What is Communion & Why Would You Do it? | LCBC Church
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What is Communion & Why Would You Do it?

Here are a few questions you may be asking yourself:

  1. What's the big deal with Christians eating pieces of bread and drinking little cups of wine or grape juice?

  2. Where did communion come from? How did the tradition start?

  3. Do you need to participate in communion to become a Christian, or stay a Christian?

Let’s dive into each of those three questions and maybe answer others you have along the way:

Where did communion start and come from?

Before we can answer the first question, we must look back and understand how this current religious practice started.

Communion is also often referred to as “The Lord’s Supper” or “Eucharist,” which comes from the Greek eucharistia meaning “thanksgiving.” In “The Lord’s Supper,” the Lord directly refers to Jesus, who celebrated communion for the first time. In Luke 22, we have an official historical account of that moment with Jesus.

While eating a final meal with his disciples before his death on the cross, Luke describes this moment saying, “He took some bread and gave thanks to God for it. Then he broke it in pieces and gave it to the disciples, saying, “This is my body, which is given for you. Do this in remembrance of me.” After supper, he took another cup of wine and said, “This cup is the new covenant between God and his people—an agreement confirmed with my blood, which is poured out as a sacrifice for you.

So, where did communion come from? The answer is simple: It came from Jesus. Now let’s go back and answer the first question.

What's the big deal? Why does communion matter?

For the past 2,000 years, followers of Jesus have been taking bread and drink to help them refocus on Jesus and to remember what Jesus did on the cross.

We will face difficulties and hardships throughout our lives. Challenges at work, in our marriages, with our children or parents, or with our health, to name a few. Jesus knew that when those tough times come, we may struggle to keep our eyes on him.

The bread, broken into pieces, serves as a reminder of the body of Jesus for us to hang on a cross in our place. The red-colored drink reminds us of the blood of Jesus, shed on the cross for us to pay the penalty for our sins.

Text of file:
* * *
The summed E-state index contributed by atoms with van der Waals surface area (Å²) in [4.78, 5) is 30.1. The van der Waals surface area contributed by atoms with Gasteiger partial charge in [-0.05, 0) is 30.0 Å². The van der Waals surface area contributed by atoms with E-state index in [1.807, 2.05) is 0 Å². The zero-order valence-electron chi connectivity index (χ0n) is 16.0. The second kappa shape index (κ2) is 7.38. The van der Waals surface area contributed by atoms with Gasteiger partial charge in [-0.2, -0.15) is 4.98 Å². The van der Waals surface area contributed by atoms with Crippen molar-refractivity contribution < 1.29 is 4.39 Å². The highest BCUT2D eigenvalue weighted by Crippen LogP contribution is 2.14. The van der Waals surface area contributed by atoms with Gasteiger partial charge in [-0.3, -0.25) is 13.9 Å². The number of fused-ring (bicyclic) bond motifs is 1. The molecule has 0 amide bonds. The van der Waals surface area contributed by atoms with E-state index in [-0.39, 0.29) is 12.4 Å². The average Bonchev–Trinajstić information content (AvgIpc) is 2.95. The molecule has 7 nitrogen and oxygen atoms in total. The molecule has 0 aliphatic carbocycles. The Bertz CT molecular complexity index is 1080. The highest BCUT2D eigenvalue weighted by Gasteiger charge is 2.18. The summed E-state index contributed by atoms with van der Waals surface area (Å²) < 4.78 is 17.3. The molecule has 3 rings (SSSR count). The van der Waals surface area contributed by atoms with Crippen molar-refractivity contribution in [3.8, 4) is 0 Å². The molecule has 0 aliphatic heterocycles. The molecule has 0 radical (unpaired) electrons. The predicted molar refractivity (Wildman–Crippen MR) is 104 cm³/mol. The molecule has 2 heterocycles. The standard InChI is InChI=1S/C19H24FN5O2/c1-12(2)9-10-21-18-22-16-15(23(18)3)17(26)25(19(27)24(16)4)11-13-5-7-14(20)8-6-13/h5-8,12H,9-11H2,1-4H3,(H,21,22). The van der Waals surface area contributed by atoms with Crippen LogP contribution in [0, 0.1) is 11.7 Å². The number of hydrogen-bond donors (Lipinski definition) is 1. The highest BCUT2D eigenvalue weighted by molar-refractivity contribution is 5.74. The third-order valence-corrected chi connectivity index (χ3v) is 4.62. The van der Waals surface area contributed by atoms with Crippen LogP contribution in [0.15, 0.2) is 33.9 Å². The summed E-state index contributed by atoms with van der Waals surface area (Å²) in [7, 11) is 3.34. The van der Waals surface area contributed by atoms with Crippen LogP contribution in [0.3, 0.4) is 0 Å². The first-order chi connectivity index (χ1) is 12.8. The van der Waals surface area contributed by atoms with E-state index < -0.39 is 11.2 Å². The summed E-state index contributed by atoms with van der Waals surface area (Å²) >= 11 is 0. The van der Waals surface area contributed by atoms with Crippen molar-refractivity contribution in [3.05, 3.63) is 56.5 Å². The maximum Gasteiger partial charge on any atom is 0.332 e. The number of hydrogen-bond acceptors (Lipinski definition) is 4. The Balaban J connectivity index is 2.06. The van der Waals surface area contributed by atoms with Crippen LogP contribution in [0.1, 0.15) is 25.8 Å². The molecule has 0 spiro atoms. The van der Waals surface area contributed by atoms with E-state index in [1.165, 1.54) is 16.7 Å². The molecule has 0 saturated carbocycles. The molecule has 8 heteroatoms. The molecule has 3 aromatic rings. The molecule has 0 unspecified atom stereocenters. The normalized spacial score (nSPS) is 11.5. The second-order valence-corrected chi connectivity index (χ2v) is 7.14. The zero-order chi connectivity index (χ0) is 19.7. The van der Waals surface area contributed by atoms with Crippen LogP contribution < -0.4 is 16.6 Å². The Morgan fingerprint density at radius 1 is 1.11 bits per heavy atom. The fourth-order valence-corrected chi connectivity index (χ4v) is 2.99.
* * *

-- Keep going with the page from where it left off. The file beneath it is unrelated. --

Jesus instructed those who follow him to regularly engage in a practice that will redirect our attention to the hardships in our lives and help us refocus on him. That’s what it’s all about. That’s why it’s a big deal.

Communion matters because it serves the purpose of remembering and celebrating the incredible sacrifice Jesus made for you so that you can live free and in a relationship with him every day.

Do you need to participate in communion to be a Christian?

The answer to this is clear: No.

Taking part in communion does not result in salvation or the gift of eternal life as a Christian. The Bible warns us about taking part in communion if we aren’t fully committed to Jesus in our lives.

In 1 Corinthians 11:27-31, the Apostle Paul challenges anyone wishing to participate in communion to “examine themselves before eating the bread and drinking the cup.”

God says we have a clean heart by confessing to him what we know to be sin in our lives.

If you are exploring a relationship with Jesus, this can be a valuable time to grasp what Jesus has done for you. So while you would not take communion, you could use the time to reflect on that truth.

Participating in communion isn’t a constant checklist you must continue to complete to stay a Christian.

We believe we all fall short of God’s perfect standard because of our sinful nature. God solved this problem by sending his Son, Jesus, to pay the penalty of death for the sins of humanity. Those who trust in Jesus’s payment for their sins are forgiven and receive eternal life as a gift from God, with no strings, like communion, attached.

If you have more questions about Communion or want to talk to someone more about what it means to trust Jesus, we’d love to speak with you!

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